Full disclosure: one of The Missing Slate’s unwritten rules is that we only ever publish one poem per submission. Very occasionally, we’re introduced to a poet who makes us bend the unwritten rulesÂ â€” which is exactly what happened when Chelsey Harris’ poems arrived unsolicited in our inbox a few months ago.Â
Chelsey Harris is currently an MFA student at Southern Illinois University, where she also works as an assistant editor for Crab Orchard Review. Her work will be part ofÂ â€˜Hope Grows Here: Stories of Resilience from Survivors of Domestic Abuse’, and a discussion of whether writing is genuinely capable of bringing forth hope and resilience forms part of her Poet of the Month interview with The Missing Slate’s Senior Poetry Editor, Jamie Osborn…
One of the things thatâ€™s most immediately striking about your poems is the use of lineation. Your poem, â€˜Because they are always fightingâ€™, has a great and very well-controlled range of line and stanza forms: broken, tightly-bound, calmly flowing, staccato. Could you say a little more about your use of lineation? Do you plan your poems to be like that, with that variety, or do you find that line forms emerge more spontaneously, naturally?
I actually donâ€™t plan my poems to look a certain way. They almost all start in prose blocks and I just chip away at it until it shows me what it wants to be. That being said, Iâ€™m sort of a design freak, so I definitely take the time to make sure the poem is pretty on the page and reads how I want it to. I think thatâ€™s just as important as the language being used. Content also dictates a lot. Like we talked about when you published â€˜Because They are Always Fightingâ€™, for instance, the sections that occur when the speaker is placed outside are much more spaced out and airy. The collection Iâ€™m currently working on focuses on three generations of women in my family and Iâ€™ve definitely noticed that poems that center around each of us have their own aesthetics. The ones that focus on me are open and play with the page a lot, but the ones dealing with my grandmother are all more traditional and tend to stick to the left-hand margin. It wasnâ€™t planned to be that way at all, but Iâ€™m really glad that my subconscious worked that out for me.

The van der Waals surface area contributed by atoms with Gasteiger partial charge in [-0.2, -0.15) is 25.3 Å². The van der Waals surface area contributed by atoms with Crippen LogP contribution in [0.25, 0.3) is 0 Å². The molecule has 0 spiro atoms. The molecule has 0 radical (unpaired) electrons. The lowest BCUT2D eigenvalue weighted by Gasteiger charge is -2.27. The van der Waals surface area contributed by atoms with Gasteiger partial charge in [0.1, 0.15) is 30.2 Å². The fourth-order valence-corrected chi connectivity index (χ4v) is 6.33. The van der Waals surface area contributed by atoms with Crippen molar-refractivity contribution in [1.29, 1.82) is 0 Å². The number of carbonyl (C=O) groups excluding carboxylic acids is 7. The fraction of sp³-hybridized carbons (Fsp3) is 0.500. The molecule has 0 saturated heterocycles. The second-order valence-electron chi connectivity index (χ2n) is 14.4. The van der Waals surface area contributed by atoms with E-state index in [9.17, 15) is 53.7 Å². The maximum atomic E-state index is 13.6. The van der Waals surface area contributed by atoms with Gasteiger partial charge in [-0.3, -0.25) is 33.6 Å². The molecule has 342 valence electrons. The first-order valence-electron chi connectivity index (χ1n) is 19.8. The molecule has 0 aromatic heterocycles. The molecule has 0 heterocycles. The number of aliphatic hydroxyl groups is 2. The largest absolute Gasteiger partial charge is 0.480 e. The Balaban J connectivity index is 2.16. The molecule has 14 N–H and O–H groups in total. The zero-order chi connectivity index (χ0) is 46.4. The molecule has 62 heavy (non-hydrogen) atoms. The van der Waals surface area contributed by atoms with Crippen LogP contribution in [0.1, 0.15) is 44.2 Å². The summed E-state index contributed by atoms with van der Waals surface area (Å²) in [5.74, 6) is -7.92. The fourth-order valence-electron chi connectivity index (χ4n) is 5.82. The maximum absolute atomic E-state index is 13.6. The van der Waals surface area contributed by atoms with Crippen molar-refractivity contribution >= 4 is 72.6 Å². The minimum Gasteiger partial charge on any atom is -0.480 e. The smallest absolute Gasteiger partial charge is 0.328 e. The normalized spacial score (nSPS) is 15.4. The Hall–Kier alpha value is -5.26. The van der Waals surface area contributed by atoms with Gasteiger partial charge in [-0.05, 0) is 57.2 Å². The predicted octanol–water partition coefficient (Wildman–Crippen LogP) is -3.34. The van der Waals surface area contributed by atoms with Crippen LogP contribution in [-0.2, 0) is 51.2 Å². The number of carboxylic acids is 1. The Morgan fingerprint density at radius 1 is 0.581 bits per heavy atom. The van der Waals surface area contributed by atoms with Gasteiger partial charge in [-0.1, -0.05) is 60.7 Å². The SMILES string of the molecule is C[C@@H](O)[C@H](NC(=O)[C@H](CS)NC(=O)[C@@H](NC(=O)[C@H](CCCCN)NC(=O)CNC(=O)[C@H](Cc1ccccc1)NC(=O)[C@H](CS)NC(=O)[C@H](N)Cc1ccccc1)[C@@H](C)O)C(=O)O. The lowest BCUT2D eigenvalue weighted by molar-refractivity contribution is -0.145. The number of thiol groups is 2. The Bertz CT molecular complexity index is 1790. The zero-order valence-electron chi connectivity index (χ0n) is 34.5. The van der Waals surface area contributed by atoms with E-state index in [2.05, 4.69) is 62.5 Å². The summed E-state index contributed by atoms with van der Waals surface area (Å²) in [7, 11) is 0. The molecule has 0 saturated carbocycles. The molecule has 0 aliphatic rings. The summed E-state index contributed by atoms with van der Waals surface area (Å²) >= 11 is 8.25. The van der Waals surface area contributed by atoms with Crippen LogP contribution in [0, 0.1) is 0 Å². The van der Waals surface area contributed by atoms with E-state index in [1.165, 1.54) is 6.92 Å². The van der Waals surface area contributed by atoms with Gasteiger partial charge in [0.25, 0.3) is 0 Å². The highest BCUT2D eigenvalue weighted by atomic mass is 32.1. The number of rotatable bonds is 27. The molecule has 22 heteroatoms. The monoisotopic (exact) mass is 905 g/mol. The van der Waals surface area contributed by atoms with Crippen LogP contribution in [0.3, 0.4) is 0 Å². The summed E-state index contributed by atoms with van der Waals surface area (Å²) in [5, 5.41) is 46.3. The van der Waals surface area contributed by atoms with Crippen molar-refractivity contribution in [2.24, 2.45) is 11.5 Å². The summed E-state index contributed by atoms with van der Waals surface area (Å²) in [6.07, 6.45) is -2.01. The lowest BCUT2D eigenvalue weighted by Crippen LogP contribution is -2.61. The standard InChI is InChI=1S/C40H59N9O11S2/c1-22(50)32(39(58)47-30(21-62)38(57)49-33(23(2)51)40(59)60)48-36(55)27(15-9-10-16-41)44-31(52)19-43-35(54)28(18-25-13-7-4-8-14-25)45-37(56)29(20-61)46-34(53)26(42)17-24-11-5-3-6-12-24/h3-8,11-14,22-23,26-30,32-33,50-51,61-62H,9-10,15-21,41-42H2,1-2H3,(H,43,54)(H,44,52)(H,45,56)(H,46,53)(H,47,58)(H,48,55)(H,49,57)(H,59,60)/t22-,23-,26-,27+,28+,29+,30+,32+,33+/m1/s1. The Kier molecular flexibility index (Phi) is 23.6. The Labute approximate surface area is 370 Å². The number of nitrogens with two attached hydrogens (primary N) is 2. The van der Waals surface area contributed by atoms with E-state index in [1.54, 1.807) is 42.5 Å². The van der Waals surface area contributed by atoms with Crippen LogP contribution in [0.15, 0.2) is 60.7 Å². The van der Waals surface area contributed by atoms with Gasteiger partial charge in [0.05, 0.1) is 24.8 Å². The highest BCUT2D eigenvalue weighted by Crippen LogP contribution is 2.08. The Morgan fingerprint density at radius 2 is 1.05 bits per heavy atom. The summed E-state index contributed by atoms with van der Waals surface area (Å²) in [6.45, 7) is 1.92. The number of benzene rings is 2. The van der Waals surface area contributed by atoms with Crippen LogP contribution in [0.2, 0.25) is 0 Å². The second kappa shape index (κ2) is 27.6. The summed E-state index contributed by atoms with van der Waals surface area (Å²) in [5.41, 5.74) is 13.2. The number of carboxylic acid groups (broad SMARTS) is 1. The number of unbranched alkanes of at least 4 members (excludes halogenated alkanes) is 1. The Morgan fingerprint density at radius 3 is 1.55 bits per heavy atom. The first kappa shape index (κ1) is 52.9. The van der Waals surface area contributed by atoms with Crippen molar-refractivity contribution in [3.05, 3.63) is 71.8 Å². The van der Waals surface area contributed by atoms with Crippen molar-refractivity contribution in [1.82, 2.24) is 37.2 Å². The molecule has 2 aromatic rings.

I suggested that your line forms might emerge â€œnaturallyâ€ because it seems to me there is an imagery of organicism running through your poems, an imagery of oak leaves, gardens, growth. But the organicism, if that is what it is, is both external, a response to surroundings, and internal, coming from within. And literally inverted: â€œI swallow watermelon, tomato, and apple seeds whole,/ plant myself in my motherâ€™s overgrown gardenâ€. How intentional is that natural imagery? Have you ever thought of yourself as a â€œnature poetâ€?
In that poem specifically, the natural elements are on purpose because I tend to think of the openness of just being outside as calming. Other than that, I donâ€™t think any other poems really play with nature imagesâ€”at least not yet. Iâ€™ve never considered myself to be very nature oriented in my writing at all. In fact, some days in workshop I wonder if there was some Nature 101 class that everyone took except me, where they learned specific kinds of trees, flowers, and insects, as well as their cultural connotations. That sort of thing is usually completely lost on me.